#BacardiTriangle Hashtag Stats

Beyond the production of the event, Bacardi seemed to get a fairly solid response on social media. According to the social monitoring site Keyhole, between October 27th and November 3rd the #BacardiTriangle hashtag was used in 540 posts on Twitter, Instagram, and Facebook, reaching over 10 million unique people and 15 million impressions – a fairly expensive cost per reach compared to other media, but this doesn’t include the value from the media given in exchange for hosting giveaways or advertorials, like in this month’s Chilled Magazine.

Aside from the social media generated from the event, Bacardi had an army of videographers capturing every aspect of the Bacardi Triangle event using every kind of digital capturing device you could imagine, including large format Red HD Cams, GoPro clusters, and even drones. This content was used for daily video updates on Bacardi’s Facebook page, but we expect much more of it to roll out on a variety of digital platforms in the near future.

The big question is: can brands really create experiences that will appeal to millennials and is the cost of these experiences worth it? Bacardi indicated that the Bacardi Triangle is the first in what may become a long line of experiential, event-based marketing efforts. Whether they work or not, Bacardi Triangle is a major and important step for spirit brands as they attempt to crack the code on how to market and appeal to the next generation.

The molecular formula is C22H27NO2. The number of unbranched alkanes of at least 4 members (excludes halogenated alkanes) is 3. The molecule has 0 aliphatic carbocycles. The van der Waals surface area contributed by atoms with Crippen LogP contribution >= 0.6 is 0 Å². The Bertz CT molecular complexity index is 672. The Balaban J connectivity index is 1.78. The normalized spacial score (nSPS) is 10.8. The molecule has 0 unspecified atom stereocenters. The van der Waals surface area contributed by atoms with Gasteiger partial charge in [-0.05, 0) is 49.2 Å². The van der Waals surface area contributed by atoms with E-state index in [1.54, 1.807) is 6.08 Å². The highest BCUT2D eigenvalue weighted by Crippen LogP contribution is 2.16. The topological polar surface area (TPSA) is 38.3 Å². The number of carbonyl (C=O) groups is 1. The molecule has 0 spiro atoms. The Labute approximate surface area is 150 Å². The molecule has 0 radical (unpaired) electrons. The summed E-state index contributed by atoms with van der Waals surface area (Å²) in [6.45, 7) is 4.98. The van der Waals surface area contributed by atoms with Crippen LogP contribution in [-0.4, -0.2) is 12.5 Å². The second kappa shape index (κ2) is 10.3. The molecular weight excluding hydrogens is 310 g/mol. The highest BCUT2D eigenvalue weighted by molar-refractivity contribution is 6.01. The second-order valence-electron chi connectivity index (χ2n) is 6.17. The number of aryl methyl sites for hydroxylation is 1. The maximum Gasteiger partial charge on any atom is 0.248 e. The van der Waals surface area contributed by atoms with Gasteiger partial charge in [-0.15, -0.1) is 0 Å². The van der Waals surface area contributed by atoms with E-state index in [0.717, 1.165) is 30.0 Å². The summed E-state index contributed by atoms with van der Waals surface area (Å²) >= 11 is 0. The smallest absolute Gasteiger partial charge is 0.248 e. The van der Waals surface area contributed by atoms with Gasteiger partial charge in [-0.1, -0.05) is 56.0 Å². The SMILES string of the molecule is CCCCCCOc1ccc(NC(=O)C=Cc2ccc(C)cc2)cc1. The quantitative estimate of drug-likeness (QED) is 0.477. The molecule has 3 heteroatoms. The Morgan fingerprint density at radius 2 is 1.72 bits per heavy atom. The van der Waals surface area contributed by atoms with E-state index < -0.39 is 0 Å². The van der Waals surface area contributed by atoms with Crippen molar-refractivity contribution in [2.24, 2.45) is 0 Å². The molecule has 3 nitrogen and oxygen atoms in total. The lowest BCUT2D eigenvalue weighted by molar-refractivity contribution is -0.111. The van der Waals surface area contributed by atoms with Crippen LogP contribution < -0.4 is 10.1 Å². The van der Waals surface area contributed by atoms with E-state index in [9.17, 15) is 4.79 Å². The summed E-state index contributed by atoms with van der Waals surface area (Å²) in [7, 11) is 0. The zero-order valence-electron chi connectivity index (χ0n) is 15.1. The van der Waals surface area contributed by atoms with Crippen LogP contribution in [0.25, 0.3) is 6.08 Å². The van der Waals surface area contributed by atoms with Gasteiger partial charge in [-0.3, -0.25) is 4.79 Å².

• Vestal Vodka

    I saw a lot of this on FB/Twitter through bartenders and spirit bloggers although engagement seemed low at a glance ( but i’m no expert ) I know the Vestal Voyages our floating bar and distillery based in London , Kings X has had some great feed back from bar teams from London , Paris , US , Greece , Netherlands and Scandinavia who have visited.

    As I don’t have the budget of Bacardi (yet) i think experiential marketing like this should have a value attached to it to increase its worth and that a small payment does focus the attendees on why they are there ?

    ( clearly not jealous at all )

    • The engagement may have been impacted by really bad Internet connectivity at the venue and hotel (which was kind of shocking given the strategy).

      A floating bar sounds fantastic, sounds like you absolutely on the right path. I don’t know if the scale of what Bacardi did here either scales or has enough return on investment, one of the reasons I wrote the piece is that I think the strategy is interesting and other brands can certainly learn from Bacardi’s successes and failures with Bacardi Triangle.